Europe, the national anthem of Kosovo, has no lyrics and so as Majlinda Kelmendi stood on top of the podium in the Carioca Arena 2 yesterday, the judoka only hummed.
But no words were needed, for her tears said it all.
It was not that her gold in the women's 52kg category was unexpected - the 24-year-old had been a champion many times before.
It was just that as she looked ahead yesterday to see her flag being raised, it was "Kosovo" that was written on her back.
Her win - she beat Italy's Odette Giuffrida by yuko - represented a mammoth achievement for the small and young state: Olympic gold from a contingent of just eight, competing for the first time as Kosovars at the pinnacle of sport.
But, judging from the emotion she tried but failed to suppress, the win also signified so much more.
FORGING AN IDENTITY
It's a good thing to show everyone in the world that athletes and the young from Kosovo deserve to be the same as young people all over the world.
DRITON KUKA, coach of judo champion Majlinda Kelmendi, who was finally able to compete under her own flag after the IOC recognised Kosovo two years ago.
Said Kelmendi, who was competing in her second Olympics: "Because of politics, I couldn't represent Kosovo in 2012. Now it's possible to have my flag, my anthem.
"I felt so motivated because it was Kosovo written on my back... I wanted so badly to win."
The small Balkan nation with a population of 1.8 million declared itself independent from Serbia in 2008, but has since struggled to gain a footing internationally and in the sporting world.
Before the International Olympic Committee recognised Kosovo two years ago, most of its athletes could only compete abroad if they represented another state, as was the case for Kelmendi.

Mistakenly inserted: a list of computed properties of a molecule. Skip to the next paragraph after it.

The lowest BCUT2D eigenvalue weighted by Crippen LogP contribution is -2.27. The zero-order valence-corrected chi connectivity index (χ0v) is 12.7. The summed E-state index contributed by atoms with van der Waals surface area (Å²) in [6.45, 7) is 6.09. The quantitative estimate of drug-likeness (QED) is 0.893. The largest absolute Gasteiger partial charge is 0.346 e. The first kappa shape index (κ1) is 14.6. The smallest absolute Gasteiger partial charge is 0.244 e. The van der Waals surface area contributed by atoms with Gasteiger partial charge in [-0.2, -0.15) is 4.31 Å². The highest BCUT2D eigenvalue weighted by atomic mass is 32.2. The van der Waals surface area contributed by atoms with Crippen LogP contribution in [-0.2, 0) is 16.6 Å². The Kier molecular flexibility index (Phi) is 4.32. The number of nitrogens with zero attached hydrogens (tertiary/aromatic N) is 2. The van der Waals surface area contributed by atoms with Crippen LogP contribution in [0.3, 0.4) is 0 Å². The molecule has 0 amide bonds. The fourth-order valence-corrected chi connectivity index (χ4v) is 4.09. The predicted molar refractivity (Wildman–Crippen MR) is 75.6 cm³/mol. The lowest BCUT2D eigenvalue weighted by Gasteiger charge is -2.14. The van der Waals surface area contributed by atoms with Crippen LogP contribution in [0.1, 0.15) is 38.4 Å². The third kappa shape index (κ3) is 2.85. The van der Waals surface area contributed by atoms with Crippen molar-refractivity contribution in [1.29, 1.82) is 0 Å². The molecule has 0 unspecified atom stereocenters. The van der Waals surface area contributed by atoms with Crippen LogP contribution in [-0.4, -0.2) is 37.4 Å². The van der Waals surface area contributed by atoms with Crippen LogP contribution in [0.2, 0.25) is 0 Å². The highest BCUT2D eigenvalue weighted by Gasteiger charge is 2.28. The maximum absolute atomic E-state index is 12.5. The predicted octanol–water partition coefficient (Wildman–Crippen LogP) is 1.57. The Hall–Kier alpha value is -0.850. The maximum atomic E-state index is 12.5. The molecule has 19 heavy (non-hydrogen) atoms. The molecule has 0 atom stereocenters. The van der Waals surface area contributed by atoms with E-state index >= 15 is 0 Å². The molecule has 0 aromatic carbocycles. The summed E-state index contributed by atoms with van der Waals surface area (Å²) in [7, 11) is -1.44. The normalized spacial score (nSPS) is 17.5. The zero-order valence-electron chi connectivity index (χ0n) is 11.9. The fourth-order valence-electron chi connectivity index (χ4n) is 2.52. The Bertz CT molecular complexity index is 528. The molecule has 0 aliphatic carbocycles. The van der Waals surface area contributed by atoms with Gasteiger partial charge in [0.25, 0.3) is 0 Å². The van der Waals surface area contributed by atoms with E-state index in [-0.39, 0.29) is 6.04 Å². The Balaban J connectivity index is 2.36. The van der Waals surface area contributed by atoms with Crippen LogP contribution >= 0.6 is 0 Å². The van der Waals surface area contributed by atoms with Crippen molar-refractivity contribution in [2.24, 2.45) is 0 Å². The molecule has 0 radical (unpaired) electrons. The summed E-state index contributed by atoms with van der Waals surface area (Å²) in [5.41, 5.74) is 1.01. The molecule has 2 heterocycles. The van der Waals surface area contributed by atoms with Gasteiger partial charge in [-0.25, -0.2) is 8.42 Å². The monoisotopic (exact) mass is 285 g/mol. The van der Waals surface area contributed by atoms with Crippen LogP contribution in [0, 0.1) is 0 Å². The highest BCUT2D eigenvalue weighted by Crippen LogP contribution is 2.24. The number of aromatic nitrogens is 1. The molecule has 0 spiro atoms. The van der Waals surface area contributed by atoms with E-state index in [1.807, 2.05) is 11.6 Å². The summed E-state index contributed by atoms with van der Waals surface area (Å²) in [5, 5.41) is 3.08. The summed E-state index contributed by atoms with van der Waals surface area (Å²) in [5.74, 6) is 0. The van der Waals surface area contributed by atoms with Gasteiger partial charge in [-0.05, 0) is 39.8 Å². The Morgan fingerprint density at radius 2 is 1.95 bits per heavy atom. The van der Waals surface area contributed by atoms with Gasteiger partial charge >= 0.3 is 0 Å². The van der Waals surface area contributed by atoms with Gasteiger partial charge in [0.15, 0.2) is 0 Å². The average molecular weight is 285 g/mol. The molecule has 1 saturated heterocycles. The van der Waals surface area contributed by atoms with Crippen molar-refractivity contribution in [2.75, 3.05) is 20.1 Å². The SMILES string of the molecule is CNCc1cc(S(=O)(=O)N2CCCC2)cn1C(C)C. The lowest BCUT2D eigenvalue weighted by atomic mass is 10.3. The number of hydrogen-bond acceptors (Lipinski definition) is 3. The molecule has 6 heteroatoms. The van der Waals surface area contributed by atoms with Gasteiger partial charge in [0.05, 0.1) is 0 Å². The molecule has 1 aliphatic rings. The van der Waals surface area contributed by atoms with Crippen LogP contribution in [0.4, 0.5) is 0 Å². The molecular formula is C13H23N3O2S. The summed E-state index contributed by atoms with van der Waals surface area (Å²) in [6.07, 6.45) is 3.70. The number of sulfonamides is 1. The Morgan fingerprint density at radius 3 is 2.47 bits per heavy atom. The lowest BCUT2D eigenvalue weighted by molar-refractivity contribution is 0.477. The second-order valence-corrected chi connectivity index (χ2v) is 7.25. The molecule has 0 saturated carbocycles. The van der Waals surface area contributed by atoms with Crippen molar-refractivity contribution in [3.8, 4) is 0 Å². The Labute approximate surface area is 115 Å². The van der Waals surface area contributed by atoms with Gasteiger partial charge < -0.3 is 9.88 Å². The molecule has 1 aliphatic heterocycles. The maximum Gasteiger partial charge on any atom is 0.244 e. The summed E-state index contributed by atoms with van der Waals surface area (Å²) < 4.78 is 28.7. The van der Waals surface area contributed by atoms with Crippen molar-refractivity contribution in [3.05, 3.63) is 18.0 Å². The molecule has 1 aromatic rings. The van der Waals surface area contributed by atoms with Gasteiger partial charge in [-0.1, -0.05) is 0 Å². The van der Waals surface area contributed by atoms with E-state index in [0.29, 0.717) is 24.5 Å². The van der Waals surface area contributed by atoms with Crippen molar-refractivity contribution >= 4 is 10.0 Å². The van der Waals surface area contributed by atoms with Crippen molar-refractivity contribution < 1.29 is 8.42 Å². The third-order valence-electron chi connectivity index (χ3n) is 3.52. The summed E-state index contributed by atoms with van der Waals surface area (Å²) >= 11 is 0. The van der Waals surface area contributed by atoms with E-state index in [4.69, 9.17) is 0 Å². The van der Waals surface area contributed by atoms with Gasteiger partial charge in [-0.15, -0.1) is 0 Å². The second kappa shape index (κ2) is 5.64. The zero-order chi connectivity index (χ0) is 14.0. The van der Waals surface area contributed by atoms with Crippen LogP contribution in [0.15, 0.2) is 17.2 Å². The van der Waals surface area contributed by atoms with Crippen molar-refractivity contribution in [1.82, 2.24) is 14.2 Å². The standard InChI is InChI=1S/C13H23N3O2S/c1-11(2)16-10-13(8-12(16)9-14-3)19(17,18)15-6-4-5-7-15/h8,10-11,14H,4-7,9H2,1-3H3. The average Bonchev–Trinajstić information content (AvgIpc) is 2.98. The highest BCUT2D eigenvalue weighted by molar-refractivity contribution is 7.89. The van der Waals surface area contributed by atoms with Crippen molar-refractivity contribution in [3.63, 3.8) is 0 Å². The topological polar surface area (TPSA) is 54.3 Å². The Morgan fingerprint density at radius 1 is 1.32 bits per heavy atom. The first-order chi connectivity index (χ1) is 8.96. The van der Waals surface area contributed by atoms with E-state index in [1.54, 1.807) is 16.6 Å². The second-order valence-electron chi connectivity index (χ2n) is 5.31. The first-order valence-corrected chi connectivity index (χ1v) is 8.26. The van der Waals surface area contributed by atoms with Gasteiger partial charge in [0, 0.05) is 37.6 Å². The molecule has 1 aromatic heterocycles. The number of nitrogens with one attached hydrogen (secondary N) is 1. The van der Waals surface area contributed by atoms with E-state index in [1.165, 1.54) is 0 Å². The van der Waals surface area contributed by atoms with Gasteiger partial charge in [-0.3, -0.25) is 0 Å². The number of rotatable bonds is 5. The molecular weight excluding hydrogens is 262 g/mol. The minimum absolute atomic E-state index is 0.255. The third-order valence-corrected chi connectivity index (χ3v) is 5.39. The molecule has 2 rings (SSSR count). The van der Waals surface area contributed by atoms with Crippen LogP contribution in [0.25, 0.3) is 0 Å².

When she reached the London Olympics, it was the Albanian flag she flew.
When she was crowned world junior champion in 2009, at the 2013 European Championships and when she won the 2014 World Championships in Russia - which does not recognise Kosovo - she had no affiliation, competing simply as an athlete registered with the International Judo Federation.
Coach Driton Kuka, who has trained Kelmendi since she walked into his judo school at age eight, understands the weight of the moment because he craved it for himself too. The former multiple national champion was on course to compete for Yugoslavia at the 1992 Barcelona Olympics before the Balkan conflict ended his athletic career at just 20. So he poured himself into grooming future greats.
He said yesterday: "It's a good thing to show everyone in the world that athletes and the young from Kosovo deserve to be the same as young people all over the world.
"The most important (thing) is we did this from Kosovo. Majlinda is made in Kosovo. She trained, always, in Kosovo."
Of course, there were others who admired her talent and attempted to convince her to switch allegiances. European countries, Arab states - fortunes were promised to her if she would just turn in her Kosovo passport for another.
But Kelmendi never contemplated leaving Peja in western Kosovo, where she has lived all her life - even if the scenic, mountainous region had been trampled by war.
To her, no fortune was worth the gold that is now Kosovo's pride.
Said Kuka: "Her love for the country was stronger than the money which countries offered to her."
The judoka put it aptly yesterday: "There are no millions in the world that can make me feel how I feel today. I've lived for this, worked so hard for this, sacrificed so much for this."
Judo helped a meek child discover the "fighter" in her. Now, this fighter's gold will help a young state gain a firmer identity.
Said Kelmendi: "I've always wanted to show the world that Kosovo is not just a country that has gone through a war.
"I want to say to the young generation in Kosovo that they can be whatever they want to be. I have proven that if they want to be (an) Olympic champion, they can - even if they come from Kosovo.
"In politics, Kosovo could never do anything - to even talk, or have discussions. Through sports, I had our flag raised and our anthem heard."
If the world did not recognise Kosovo before, it sure is taking note now - of its melodious anthem, majestic in victory.